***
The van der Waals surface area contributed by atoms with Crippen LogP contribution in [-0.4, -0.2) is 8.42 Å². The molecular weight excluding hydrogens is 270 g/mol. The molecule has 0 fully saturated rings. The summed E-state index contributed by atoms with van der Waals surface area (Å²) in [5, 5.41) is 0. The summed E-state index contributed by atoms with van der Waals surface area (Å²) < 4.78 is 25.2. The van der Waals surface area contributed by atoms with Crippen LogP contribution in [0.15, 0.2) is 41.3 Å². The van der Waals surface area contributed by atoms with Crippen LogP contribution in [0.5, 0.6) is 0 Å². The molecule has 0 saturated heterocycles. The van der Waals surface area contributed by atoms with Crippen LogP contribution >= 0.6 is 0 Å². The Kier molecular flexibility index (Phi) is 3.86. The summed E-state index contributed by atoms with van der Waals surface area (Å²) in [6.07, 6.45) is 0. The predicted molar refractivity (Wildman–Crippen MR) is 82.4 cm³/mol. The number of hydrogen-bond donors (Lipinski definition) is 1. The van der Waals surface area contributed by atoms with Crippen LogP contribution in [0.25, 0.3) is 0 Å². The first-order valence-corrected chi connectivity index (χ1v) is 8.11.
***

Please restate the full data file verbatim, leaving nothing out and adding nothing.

The van der Waals surface area contributed by atoms with Crippen LogP contribution in [-0.4, -0.2) is 8.42 Å². The molecular weight excluding hydrogens is 270 g/mol. The molecule has 0 fully saturated rings. The summed E-state index contributed by atoms with van der Waals surface area (Å²) in [5, 5.41) is 0. The summed E-state index contributed by atoms with van der Waals surface area (Å²) < 4.78 is 25.2. The van der Waals surface area contributed by atoms with Crippen LogP contribution in [0.15, 0.2) is 41.3 Å². The van der Waals surface area contributed by atoms with Crippen LogP contribution in [0.5, 0.6) is 0 Å². The molecule has 0 saturated heterocycles. The van der Waals surface area contributed by atoms with Crippen LogP contribution >= 0.6 is 0 Å². The Kier molecular flexibility index (Phi) is 3.86. The summed E-state index contributed by atoms with van der Waals surface area (Å²) in [6.07, 6.45) is 0. The predicted molar refractivity (Wildman–Crippen MR) is 82.4 cm³/mol. The number of hydrogen-bond donors (Lipinski definition) is 1. The van der Waals surface area contributed by atoms with Crippen LogP contribution in [0.25, 0.3) is 0 Å². The first-order valence-corrected chi connectivity index (χ1v) is 8.11.